The Book of Luce by L. R. Fredericks | Blog Tour | Chapter 1 Extract


My obsession begins in the magical year 1967, at Luce and the Photons’ legendary last secret gig.
That night changes my life: I must know who Luce is. But the deeper I dig, the more questions I turn up. Is Luce a rock star or a pretender? An artist or an acid trip?
My redemption . . . or my delusion?
Drawn into the machinations of mysterious powers, I become the dark shadow who follows the light of Luce. But who follows me? Are they agents of evil or figments of my imagination? And do they follow me still?
The quest for Luce will lead me to the farthest corners of the earth and into the deadliest danger. I will lose everything and everyone I love . . . except for Luce.
Who is pawn and who is player? Murderer or victim? Betrayer or saviour?
I am the only one who knows the truth.
This is the truth.
This is The Book of Luce.


Some might find it offensive that I, of all people, should write the story of Luce. Others may find it ironic. It may well be both, but it is also the completion of the task I began fifty years ago. It has always been my life’s true purpose, though they did their damnedest to convince me that Luce was just a figment of my deranged imagination. And, to survive, I did my damnedest to persuade them that I believed them. I did this so well that I almost forgot. But now I have been called again; I have received Signs.

I won’t pretend to be an ordinary biographer. I’m not sure I can be any more objective about my subject – or should that be object? – than about myself. But if Luce’s story is tangled with mine it can only be because Luce wanted it that way.

I’ll never know why they finally decided to deport me. What I took for yet another chapter in the long-running saga of my persecution by the obtuse officials of the Nevada State Council for Adult Offender Supervision seems to have spirited me back to my old life, my Real life, my life with Luce. The door that I’ve spent more than half of my life pretending toignore has opened and, like a rogue joker sneaking out of the pack during the course of a fumbling card trick, I’ve returned to myself at last.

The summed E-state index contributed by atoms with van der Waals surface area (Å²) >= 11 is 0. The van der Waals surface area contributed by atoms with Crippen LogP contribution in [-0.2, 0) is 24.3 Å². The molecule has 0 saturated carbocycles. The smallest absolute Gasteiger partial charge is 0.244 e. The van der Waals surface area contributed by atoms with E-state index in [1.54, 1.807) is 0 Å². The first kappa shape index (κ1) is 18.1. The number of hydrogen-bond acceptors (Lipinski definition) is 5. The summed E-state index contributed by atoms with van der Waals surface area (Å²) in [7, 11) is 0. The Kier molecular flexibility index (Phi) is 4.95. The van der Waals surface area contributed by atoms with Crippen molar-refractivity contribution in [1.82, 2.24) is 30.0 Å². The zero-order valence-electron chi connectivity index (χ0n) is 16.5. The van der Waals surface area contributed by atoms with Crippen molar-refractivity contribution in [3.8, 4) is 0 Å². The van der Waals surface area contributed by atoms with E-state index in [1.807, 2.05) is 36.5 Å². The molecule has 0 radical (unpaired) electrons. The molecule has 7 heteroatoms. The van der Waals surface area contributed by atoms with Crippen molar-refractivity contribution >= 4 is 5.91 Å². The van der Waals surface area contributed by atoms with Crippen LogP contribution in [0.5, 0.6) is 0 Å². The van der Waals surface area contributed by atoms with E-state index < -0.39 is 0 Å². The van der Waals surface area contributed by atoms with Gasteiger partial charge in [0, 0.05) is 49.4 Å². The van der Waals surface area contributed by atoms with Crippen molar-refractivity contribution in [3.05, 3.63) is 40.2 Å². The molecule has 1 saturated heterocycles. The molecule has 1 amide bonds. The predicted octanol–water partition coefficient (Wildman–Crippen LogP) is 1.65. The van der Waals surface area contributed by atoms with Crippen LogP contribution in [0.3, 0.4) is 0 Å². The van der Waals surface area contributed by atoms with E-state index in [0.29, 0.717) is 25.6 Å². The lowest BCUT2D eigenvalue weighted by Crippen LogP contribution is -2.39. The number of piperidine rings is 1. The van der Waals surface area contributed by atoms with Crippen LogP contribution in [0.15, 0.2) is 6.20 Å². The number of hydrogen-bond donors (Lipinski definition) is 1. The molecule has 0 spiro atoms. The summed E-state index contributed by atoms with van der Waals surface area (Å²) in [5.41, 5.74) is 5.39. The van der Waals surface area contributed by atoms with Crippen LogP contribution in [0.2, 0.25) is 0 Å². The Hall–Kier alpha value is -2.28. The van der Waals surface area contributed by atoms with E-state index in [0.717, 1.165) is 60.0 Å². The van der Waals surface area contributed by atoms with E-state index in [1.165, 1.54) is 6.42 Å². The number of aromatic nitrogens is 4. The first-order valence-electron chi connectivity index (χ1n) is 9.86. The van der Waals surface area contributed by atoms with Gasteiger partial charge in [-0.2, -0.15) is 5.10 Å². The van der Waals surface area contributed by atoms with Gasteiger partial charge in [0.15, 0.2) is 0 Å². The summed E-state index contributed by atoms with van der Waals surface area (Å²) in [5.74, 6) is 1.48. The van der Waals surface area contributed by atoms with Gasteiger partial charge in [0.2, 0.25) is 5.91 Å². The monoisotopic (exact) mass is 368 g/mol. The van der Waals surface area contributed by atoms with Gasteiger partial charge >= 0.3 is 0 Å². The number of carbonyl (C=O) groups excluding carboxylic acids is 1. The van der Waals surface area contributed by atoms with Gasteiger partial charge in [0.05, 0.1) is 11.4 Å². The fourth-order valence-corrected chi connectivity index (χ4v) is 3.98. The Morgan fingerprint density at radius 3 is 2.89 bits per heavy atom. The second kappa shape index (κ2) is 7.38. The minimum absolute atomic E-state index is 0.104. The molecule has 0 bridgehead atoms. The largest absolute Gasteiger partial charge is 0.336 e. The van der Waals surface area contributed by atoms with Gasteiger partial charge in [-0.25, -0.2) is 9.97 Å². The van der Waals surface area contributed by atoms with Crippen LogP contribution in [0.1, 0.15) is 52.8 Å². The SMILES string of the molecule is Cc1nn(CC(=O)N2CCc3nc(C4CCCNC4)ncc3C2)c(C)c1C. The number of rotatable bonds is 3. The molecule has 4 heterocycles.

Maintaining an attitude of utter compliance and mild, baffled disinterest in my circumstances has been an essential part of my strategy for so long that if anyone bothered to tell me exactly where I was to go, I paid no heed. Back to England, back to England, that was all I knew. I didn’t let myself think about it. Never betray interest. Play dead. My brother had made arrangements, they said; it was meant to be reassuring.

What with jet lag and shock at so much change in such a short time, not to mention the temazepam I took to get through the flight, I was a bit out of it when I arrived last night. It had all been a blur: car, airport, aeroplane, airport, come with us please, car, roads, a building, sign in please, stairs, this way please. A door, a flat: my flat. Good night.

The first thing I did was open a window. It was raining hard – good, serious English rain. The rain of home. I hadn’t realised how much I’d missed it, trapped for all these years in dry and dusty Nevada. I let the dark drops wash my face.

The building looked out over what I, in my muddled state, took for a lake; across the expanse of black water was a house with many windows glowing. I blinked and squinted through the rain. Could it be? My God, of all the places to have ended up. The poignancy of it nearly killed me. It was Farundell, where Luce first initiated me into his mysteries, long before I knew who she was. Over the decades it had apparently been swallowed up in some kind of ghastly suburban sprawl.

Of course I was wrong; it wasn’t Farundell. (I’m in Enfield, as it turns out. Enfield! And not just Enfield, but an obscure district on its western edge called, with stupendous aptness, World’s End.) The lake, the house – it was a brief trick of the light, or maybe a trick of Luce. Before long the rain slackened, the air cleared, delusion receded. I beheld a wide black slick of tarmac, not a lake. A car park, deserted, and beyond it a smattering of streetlights, not a house. But in that sudden recognition, mistaken though it was, something jolted in me, shook itself, unfurled creaky, neglected wings, rose and lifted itself out into the night to soar and dance among the softly raining stars above Farundell, above a dark island and a chamber darker still. And last night I dreamed the Dream again, the one I’d almost forgotten. The Dream of the Cavern. I woke with the feeling of the thread in my hand. That thread, so long lain lax, is tightening. I know it’s a Sign.

The second Sign arrives with my brother. It isn’t Neil himself, of course, but what he brings, unasked-for, un-heralded. He’s a bit early; I’m not quite prepared and the knock on my door sends a jolt of anxiety through my nerves. I straighten my clothes, smooth my hair and open the door.